This Manual draws on the lessons of experience and promotes a wide concept of school gardens. In our view, school gardens should be seen primarily as a way of promoting healthy eating habits and good learning. They should not be seen mainly as sources of food or income, and especially not as a substitute for a school meals programme.

This Manual gives priority to:

Here is why we think these are so important…

1. School gardens are good for children’s health and education.

Good diet is essential to education. Children who do not eat well do not grow and learn well. They are often sick, miss lessons and may drop out of school early. They have less chance of getting a good job.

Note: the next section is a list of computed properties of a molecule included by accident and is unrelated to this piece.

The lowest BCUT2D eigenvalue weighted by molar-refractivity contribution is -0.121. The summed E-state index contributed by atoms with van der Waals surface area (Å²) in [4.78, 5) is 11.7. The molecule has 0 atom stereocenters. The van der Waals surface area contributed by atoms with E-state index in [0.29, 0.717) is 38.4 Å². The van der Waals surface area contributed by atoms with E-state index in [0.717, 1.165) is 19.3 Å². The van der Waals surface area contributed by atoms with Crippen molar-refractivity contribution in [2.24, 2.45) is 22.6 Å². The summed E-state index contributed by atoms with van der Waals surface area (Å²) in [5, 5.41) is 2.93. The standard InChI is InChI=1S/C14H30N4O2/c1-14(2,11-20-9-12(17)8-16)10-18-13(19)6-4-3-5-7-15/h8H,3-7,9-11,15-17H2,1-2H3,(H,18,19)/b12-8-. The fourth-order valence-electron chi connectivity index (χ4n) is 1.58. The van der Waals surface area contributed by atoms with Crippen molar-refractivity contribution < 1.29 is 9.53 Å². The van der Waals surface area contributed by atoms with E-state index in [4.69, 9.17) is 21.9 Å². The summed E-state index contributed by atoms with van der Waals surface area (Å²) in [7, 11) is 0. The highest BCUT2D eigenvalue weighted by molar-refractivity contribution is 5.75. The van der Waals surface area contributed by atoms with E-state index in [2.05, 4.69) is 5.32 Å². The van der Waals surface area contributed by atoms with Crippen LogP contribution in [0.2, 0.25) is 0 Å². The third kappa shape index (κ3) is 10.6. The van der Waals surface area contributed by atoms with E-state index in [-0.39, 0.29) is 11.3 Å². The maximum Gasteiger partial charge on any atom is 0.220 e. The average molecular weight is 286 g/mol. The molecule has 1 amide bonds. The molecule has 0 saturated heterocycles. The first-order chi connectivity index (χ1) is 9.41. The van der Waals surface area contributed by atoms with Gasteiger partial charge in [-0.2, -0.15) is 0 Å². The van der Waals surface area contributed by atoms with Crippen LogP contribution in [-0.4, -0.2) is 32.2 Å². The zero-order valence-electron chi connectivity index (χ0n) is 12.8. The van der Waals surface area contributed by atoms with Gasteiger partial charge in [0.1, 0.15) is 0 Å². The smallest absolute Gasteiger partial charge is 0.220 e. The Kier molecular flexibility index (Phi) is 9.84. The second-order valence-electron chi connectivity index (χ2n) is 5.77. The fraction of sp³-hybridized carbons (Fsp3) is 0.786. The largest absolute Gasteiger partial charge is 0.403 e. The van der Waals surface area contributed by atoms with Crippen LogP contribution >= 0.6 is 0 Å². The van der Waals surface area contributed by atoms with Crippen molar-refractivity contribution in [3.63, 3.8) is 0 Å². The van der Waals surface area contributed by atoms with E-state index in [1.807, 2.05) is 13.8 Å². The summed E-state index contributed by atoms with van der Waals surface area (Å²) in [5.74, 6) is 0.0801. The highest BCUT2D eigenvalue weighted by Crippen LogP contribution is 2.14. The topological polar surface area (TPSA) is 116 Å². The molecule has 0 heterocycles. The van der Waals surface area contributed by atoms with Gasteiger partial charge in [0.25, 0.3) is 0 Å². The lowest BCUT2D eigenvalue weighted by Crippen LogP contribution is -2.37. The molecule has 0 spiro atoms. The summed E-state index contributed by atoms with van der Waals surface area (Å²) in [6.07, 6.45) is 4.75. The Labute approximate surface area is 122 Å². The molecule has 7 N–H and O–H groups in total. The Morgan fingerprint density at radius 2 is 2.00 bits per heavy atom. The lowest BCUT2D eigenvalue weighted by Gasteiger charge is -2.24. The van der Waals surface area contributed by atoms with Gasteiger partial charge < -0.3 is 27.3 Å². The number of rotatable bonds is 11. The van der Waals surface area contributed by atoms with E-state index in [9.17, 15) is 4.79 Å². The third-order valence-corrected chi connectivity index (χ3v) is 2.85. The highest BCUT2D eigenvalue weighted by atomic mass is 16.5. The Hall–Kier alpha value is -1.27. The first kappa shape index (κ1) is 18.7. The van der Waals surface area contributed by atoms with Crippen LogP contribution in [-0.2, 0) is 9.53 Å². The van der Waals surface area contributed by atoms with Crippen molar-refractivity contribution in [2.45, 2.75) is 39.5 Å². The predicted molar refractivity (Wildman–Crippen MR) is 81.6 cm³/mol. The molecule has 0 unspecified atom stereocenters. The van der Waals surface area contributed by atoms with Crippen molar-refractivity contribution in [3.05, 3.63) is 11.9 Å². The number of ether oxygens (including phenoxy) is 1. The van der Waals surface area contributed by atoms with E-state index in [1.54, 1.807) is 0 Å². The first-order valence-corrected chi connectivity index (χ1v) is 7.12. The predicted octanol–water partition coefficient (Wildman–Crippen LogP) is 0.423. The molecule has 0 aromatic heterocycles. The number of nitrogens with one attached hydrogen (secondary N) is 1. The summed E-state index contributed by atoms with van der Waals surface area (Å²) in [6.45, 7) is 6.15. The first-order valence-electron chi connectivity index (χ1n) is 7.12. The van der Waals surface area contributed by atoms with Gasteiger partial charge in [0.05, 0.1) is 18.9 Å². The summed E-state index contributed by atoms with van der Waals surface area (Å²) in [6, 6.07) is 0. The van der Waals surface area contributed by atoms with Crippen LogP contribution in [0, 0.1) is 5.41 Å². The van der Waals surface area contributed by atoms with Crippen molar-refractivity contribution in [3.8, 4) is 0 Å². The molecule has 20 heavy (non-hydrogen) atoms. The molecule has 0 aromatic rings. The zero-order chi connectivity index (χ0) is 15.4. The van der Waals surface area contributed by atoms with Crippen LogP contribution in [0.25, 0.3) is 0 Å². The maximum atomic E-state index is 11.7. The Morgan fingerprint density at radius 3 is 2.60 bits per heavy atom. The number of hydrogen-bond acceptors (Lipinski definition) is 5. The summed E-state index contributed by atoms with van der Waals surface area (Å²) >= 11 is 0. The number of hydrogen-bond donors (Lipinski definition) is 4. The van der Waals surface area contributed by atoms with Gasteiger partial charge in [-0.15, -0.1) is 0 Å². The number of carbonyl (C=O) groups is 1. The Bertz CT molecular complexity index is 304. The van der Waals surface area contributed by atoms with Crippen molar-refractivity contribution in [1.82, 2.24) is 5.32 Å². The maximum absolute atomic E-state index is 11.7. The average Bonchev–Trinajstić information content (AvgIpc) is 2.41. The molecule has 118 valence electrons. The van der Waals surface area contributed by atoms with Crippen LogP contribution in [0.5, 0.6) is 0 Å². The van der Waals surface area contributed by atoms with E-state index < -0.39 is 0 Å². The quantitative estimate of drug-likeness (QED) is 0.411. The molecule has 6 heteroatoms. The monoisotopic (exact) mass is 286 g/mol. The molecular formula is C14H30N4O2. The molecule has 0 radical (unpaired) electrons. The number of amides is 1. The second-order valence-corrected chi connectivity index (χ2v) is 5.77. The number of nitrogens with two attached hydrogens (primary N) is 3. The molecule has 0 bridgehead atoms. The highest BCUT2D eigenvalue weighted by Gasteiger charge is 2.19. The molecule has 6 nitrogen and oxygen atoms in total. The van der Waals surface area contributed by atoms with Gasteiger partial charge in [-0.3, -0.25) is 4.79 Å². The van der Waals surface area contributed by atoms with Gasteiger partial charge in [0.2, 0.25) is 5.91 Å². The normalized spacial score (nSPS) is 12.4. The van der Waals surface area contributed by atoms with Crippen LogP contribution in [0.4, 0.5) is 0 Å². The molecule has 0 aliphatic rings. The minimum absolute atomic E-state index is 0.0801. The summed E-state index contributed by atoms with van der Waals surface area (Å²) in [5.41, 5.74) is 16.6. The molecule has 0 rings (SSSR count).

School gardens are not just for food, but for better eating. School gardens can make a direct and immediate improvement in children’s diet. They can provide fruit and vegetables rich in vitamins and minerals, add nutritional value to school meals, increase the variety that is so important for health and growth, and help children to appreciate and enjoy this variety. They can also increase the foods available in the “hungry season”. Improving diet in this way can create long-term changes in practices and attitudes, and it does not rely on outside sources.